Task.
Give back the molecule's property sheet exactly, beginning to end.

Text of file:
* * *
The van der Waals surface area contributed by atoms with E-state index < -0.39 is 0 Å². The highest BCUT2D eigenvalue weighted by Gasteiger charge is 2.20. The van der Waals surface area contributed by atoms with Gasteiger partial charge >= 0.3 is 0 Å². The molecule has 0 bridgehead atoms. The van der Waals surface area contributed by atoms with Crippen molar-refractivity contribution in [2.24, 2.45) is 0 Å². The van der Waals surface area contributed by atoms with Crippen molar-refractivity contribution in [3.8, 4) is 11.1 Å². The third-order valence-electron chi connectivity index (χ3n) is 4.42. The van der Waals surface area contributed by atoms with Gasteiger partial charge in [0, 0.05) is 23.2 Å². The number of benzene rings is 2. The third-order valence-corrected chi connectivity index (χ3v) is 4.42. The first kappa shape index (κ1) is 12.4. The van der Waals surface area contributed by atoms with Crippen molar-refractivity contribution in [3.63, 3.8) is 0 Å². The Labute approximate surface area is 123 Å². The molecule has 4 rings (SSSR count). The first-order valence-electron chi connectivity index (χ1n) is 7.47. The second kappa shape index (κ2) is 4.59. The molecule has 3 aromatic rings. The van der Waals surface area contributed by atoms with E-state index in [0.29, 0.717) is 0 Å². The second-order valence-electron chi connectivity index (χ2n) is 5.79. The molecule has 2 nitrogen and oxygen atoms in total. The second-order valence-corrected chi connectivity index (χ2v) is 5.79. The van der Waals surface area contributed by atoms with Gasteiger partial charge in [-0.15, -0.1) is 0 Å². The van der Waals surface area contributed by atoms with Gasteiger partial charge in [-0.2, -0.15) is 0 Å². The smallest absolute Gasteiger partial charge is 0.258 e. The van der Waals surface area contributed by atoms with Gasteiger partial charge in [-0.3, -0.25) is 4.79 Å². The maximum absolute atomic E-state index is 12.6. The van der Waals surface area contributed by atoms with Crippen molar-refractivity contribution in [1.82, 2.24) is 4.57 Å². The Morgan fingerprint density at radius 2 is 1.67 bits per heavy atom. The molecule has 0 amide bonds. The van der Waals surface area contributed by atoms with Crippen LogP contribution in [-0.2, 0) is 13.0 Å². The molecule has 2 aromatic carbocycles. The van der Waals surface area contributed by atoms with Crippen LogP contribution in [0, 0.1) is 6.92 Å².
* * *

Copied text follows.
The van der Waals surface area contributed by atoms with E-state index < -0.39 is 0 Å². The highest BCUT2D eigenvalue weighted by Gasteiger charge is 2.20. The van der Waals surface area contributed by atoms with Gasteiger partial charge >= 0.3 is 0 Å². The molecule has 0 bridgehead atoms. The van der Waals surface area contributed by atoms with Crippen molar-refractivity contribution in [2.24, 2.45) is 0 Å². The van der Waals surface area contributed by atoms with Crippen molar-refractivity contribution in [3.8, 4) is 11.1 Å². The third-order valence-electron chi connectivity index (χ3n) is 4.42. The van der Waals surface area contributed by atoms with Gasteiger partial charge in [0, 0.05) is 23.2 Å². The number of benzene rings is 2. The third-order valence-corrected chi connectivity index (χ3v) is 4.42. The first kappa shape index (κ1) is 12.4. The van der Waals surface area contributed by atoms with Crippen molar-refractivity contribution in [3.63, 3.8) is 0 Å². The Labute approximate surface area is 123 Å². The molecule has 4 rings (SSSR count). The first-order valence-electron chi connectivity index (χ1n) is 7.47. The second kappa shape index (κ2) is 4.59. The molecule has 3 aromatic rings. The van der Waals surface area contributed by atoms with E-state index in [0.29, 0.717) is 0 Å². The second-order valence-electron chi connectivity index (χ2n) is 5.79. The molecule has 2 nitrogen and oxygen atoms in total. The second-order valence-corrected chi connectivity index (χ2v) is 5.79. The van der Waals surface area contributed by atoms with Gasteiger partial charge in [-0.15, -0.1) is 0 Å². The van der Waals surface area contributed by atoms with Gasteiger partial charge in [-0.2, -0.15) is 0 Å². The smallest absolute Gasteiger partial charge is 0.258 e. The van der Waals surface area contributed by atoms with Gasteiger partial charge in [-0.3, -0.25) is 4.79 Å². The maximum absolute atomic E-state index is 12.6. The van der Waals surface area contributed by atoms with Crippen molar-refractivity contribution in [1.82, 2.24) is 4.57 Å². The Morgan fingerprint density at radius 2 is 1.67 bits per heavy atom. The molecule has 0 amide bonds. The van der Waals surface area contributed by atoms with Crippen LogP contribution in [-0.2, 0) is 13.0 Å². The molecule has 2 aromatic carbocycles. The van der Waals surface area contributed by atoms with Crippen LogP contribution in [0, 0.1) is 6.92 Å².